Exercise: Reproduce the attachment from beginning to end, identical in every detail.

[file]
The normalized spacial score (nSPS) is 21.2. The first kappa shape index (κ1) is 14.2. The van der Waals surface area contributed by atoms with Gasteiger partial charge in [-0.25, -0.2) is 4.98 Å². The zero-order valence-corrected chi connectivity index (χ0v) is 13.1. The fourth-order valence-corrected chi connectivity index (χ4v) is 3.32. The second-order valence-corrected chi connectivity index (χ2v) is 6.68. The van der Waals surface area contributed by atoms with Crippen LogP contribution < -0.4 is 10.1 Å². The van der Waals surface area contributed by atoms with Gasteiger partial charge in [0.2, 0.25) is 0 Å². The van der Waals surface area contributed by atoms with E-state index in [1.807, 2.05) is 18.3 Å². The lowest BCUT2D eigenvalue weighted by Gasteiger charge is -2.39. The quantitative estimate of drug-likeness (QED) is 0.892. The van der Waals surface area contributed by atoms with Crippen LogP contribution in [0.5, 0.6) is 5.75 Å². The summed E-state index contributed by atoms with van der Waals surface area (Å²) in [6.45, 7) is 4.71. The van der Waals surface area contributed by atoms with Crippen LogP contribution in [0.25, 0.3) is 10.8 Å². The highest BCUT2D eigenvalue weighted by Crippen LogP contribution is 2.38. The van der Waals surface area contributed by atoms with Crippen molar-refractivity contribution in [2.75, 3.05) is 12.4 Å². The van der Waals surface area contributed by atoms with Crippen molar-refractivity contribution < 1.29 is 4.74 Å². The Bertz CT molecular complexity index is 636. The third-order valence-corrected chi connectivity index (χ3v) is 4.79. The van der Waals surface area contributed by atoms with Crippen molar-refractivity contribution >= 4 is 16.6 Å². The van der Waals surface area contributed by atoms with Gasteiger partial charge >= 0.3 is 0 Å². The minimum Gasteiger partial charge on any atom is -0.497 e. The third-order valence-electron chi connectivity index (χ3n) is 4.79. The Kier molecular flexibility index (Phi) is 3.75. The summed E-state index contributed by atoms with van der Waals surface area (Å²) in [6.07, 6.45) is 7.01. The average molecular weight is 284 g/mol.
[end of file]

The normalized spacial score (nSPS) is 21.2. The first kappa shape index (κ1) is 14.2. The van der Waals surface area contributed by atoms with Gasteiger partial charge in [-0.25, -0.2) is 4.98 Å². The zero-order valence-corrected chi connectivity index (χ0v) is 13.1. The fourth-order valence-corrected chi connectivity index (χ4v) is 3.32. The second-order valence-corrected chi connectivity index (χ2v) is 6.68. The van der Waals surface area contributed by atoms with Crippen LogP contribution < -0.4 is 10.1 Å². The van der Waals surface area contributed by atoms with Gasteiger partial charge in [0.2, 0.25) is 0 Å². The van der Waals surface area contributed by atoms with E-state index in [1.807, 2.05) is 18.3 Å². The lowest BCUT2D eigenvalue weighted by Gasteiger charge is -2.39. The quantitative estimate of drug-likeness (QED) is 0.892. The van der Waals surface area contributed by atoms with Crippen LogP contribution in [0.5, 0.6) is 5.75 Å². The summed E-state index contributed by atoms with van der Waals surface area (Å²) in [6.45, 7) is 4.71. The van der Waals surface area contributed by atoms with Crippen LogP contribution in [0.25, 0.3) is 10.8 Å². The highest BCUT2D eigenvalue weighted by Crippen LogP contribution is 2.38. The van der Waals surface area contributed by atoms with Crippen molar-refractivity contribution in [2.75, 3.05) is 12.4 Å². The van der Waals surface area contributed by atoms with Crippen molar-refractivity contribution < 1.29 is 4.74 Å². The Bertz CT molecular complexity index is 636. The third-order valence-corrected chi connectivity index (χ3v) is 4.79. The van der Waals surface area contributed by atoms with Crippen molar-refractivity contribution >= 4 is 16.6 Å². The van der Waals surface area contributed by atoms with Gasteiger partial charge >= 0.3 is 0 Å². The minimum Gasteiger partial charge on any atom is -0.497 e. The third-order valence-electron chi connectivity index (χ3n) is 4.79. The Kier molecular flexibility index (Phi) is 3.75. The summed E-state index contributed by atoms with van der Waals surface area (Å²) in [6.07, 6.45) is 7.01. The average molecular weight is 284 g/mol.